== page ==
Tumult is the Trump administration’s middle name – and never more so than in the last few days.
First the Washington Post previewed some of the scandalous revelations in Bob Woodward’s soon-to-be-released exposé of the inner workings of President Donald Trump’s White House. Just a day later, in timing that seems to have been pure coincidence, the New York Times published a scathing opinion piece by an anonymous senior administration official.
The book and the op-ed depict a chaotic administration riven by dissension and fear (Woodward’s book is titled Fear) and staffed by officials contemptuous of the president.
Many of Trump’s advisers apparently consider him dangerous and see it as their responsibility to save the country (and the world) from his worst inclinations.
Will there be fallout?
As the proliferating spoofs of the op-ed make clear, the portrait of the US government that emerges is that of an autocracy, albeit a weak and ineffective one. At the top is a leader who was narrowly elected but rejects long-established norms and doesn’t have the knowledge, temperament, or inclination to govern responsibly.
Unelected staffers around the president have taken over much of the responsibility of making and implementing domestic and foreign policy.
How will these fresh and often alarming revelations play out in the crucial midterm elections – just two months away – and in the future of the Trump administration? Do they make a Democratic takeover of Congress more likely? Do they provide ammunition for impeachment proceedings?
On impeachment, the answer is simple.
The book and the op-ed don’t describe what would be seen as impeachable offences. Special Counsel Robert Mueller’s investigation into Russian attacks on the 2016 election continues and seems likely to end with a report that leaves a final decision in Congress’s hands.
On the midterm elections, too, the latest uproar may have little bearing. We will eventually learn the name of the New York Times author, and we may see another resignation added to a long list of resignations and firings.
But the stories that have emerged this week, however sensational, change little.
We have always known that Trump was impetuous, ill-informed and resistant to deep and careful learning. The op-ed writer decries Trump’s erratic behaviour, his lack of adherence to conservative faith in free trade, his affection for Putin, and more, but all of this was apparent in 2016.
Supporters laud Trump’s style
For supporters, however, Trump’s strengths outweigh his flaws.
They respect his anti-Establishment stance, his bellicosity, his support of tax cuts for the wealthy and deregulation for corporations, and his nominations of conservative Supreme Court justices. They are willing to tolerate and even applaud his atypical governing style as a necessary part of how he gets things done.
The stories in the op-ed and in the Woodward book won’t surprise them or change their opinions. Because the op-ed author and the sources in Woodward’s book aren’t named, Trump’s supporters can dismiss them as disgruntled saboteurs or “fake news.”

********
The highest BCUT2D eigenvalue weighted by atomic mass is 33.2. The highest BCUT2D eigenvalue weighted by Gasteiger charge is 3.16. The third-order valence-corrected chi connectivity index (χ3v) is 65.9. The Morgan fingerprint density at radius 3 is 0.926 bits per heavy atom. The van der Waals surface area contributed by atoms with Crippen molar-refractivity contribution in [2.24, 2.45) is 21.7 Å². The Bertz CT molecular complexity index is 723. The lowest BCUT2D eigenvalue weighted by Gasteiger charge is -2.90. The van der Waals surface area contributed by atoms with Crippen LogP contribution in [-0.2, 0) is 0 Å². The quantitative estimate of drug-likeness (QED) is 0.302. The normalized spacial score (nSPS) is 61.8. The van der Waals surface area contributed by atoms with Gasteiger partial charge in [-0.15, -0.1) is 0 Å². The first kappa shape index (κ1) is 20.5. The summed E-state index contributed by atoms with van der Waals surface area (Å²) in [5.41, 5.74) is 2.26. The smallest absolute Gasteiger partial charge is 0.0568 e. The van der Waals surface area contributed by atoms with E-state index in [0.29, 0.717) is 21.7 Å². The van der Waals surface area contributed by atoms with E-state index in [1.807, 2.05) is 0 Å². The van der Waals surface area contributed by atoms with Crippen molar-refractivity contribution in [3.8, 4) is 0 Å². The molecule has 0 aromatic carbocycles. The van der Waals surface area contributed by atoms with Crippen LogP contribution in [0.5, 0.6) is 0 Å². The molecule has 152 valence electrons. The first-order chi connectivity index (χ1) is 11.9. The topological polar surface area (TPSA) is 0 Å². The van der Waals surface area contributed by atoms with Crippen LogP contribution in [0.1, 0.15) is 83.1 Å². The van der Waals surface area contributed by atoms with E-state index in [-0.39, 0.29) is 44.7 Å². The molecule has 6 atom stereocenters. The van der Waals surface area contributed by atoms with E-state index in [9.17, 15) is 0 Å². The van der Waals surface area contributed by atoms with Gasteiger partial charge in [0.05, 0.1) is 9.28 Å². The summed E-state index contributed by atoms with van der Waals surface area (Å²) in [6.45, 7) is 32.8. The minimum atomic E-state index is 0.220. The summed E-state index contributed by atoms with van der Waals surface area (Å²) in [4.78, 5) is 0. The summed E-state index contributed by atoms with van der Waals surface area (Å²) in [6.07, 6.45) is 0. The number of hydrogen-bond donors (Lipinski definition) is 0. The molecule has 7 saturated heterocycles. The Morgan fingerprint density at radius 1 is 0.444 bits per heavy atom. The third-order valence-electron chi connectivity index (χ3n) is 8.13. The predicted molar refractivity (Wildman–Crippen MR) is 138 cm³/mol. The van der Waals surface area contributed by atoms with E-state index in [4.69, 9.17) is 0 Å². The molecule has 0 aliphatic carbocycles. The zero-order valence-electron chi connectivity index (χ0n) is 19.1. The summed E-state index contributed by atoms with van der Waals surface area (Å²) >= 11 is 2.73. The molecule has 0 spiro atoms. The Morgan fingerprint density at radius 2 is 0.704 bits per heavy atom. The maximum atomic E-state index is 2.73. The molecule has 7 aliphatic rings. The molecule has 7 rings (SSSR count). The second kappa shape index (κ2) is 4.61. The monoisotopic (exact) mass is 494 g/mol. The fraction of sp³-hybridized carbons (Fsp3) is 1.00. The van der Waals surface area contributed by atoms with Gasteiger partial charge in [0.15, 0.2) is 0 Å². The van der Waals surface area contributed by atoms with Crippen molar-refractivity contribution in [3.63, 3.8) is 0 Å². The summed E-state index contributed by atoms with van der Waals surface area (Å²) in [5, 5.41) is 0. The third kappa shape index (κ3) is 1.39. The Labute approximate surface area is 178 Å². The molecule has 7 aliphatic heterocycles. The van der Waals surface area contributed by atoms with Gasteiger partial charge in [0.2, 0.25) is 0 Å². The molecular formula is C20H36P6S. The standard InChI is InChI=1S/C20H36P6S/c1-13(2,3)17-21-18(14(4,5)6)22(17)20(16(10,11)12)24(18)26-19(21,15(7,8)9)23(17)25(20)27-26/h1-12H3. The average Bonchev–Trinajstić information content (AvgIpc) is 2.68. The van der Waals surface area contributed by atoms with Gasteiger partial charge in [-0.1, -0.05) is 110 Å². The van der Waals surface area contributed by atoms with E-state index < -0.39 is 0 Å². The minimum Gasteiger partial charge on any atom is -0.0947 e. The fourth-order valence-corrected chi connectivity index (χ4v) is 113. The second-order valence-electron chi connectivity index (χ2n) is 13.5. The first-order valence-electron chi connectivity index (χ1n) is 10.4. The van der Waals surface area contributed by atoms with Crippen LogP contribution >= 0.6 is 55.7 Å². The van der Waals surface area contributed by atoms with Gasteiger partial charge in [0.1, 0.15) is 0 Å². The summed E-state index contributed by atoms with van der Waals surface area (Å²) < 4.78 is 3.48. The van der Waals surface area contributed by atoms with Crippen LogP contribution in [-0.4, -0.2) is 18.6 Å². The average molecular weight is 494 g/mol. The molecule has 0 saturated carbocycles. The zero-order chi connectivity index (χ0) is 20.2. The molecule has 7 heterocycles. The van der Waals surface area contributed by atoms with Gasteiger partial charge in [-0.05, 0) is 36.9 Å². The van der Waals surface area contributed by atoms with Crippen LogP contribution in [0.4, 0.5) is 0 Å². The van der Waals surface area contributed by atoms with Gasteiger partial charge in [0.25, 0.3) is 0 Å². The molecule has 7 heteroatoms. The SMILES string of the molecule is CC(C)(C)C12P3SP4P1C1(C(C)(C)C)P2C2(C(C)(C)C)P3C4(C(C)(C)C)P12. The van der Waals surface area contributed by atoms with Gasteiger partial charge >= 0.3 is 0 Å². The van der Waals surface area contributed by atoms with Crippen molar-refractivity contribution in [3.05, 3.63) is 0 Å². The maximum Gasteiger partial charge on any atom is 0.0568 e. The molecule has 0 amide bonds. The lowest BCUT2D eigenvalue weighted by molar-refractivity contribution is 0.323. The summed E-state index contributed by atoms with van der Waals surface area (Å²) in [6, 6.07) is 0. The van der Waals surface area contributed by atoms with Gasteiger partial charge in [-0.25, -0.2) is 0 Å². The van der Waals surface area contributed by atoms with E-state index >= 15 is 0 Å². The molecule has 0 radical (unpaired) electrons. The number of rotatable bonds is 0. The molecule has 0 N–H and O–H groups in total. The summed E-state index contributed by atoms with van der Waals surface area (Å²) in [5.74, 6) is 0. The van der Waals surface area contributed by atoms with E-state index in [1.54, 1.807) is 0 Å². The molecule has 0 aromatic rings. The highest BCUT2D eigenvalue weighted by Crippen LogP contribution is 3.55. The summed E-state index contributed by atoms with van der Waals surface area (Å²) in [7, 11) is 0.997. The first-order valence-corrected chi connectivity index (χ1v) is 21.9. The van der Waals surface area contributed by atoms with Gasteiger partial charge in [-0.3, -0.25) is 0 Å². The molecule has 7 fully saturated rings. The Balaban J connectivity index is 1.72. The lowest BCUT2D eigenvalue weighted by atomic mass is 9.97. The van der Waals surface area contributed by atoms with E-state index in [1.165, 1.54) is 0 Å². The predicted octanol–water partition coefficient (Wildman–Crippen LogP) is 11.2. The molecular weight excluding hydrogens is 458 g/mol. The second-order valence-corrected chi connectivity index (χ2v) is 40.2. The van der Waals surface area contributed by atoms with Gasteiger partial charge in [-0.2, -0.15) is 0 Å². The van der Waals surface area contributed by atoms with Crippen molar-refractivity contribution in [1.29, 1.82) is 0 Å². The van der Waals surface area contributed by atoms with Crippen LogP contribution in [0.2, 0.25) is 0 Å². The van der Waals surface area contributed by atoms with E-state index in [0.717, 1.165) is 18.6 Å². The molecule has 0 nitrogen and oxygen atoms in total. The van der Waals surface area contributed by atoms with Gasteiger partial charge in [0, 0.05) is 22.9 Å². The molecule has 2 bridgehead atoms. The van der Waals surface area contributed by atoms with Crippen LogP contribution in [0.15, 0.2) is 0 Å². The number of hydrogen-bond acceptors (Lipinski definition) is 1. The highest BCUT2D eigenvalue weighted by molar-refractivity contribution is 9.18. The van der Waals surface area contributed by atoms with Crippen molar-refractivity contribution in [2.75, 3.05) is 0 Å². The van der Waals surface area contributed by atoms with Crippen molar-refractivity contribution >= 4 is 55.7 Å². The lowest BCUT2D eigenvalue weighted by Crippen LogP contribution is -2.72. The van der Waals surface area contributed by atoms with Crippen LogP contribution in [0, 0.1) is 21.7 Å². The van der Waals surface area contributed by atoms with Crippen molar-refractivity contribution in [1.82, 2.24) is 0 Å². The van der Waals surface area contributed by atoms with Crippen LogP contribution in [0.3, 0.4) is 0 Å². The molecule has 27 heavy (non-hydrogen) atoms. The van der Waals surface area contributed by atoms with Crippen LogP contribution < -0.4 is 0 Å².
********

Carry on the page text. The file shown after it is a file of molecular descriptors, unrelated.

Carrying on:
One of the remarkable features of the Trump presidency has been the consistency of his support in the face of a steady stream of gaffes, flagrant mistakes and outrages that would have sunk any other president.
While garnering the lowest approval ratings of any elected president in memory, his approval ratings among Republicans have been steady and high.
Coinciding with these latest convulsions, some polls have registered a slight drop, but it’s too early to say whether the movement is significant or will be sustained.
For Trump supporters who might be concerned about the workings of the White House as depicted in the last few days, the anonymous author offers some solace; many of Trump’s policies are beneficial and deserve support, this person writes.
Midterm test looms
When the policies are wrong, we are meant to be reassured that “there are adults in the room” – “unsung heroes” who “are trying to do what’s right” by defending genuine conservative ideals.
Ultimately, then, the op-ed – and the tales in Woodward’s book of officials taking documents off the president’s desk to prevent him from making ill-considered decisions – can be used to support the Republican case for the Trump presidency.
A dangerous president doesn’t need to be removed because he is already being contained by his own staff. The Republican Party still has heroic public servants of virtue and honour. The country is being steered, behind the scenes, in principled conservative directions.
The midterm elections will tell us whether this narrative has worked. But if there is one thing we have learned since November 2016, it is that there will be soon be more breaking news from the White House.
Banner Image: US President Donald Trump on the same day the New York Times published an op-ed by an anonymous senior official in the Trump administration official. Picture: Nicholas Kamm/AFP/Getty Images)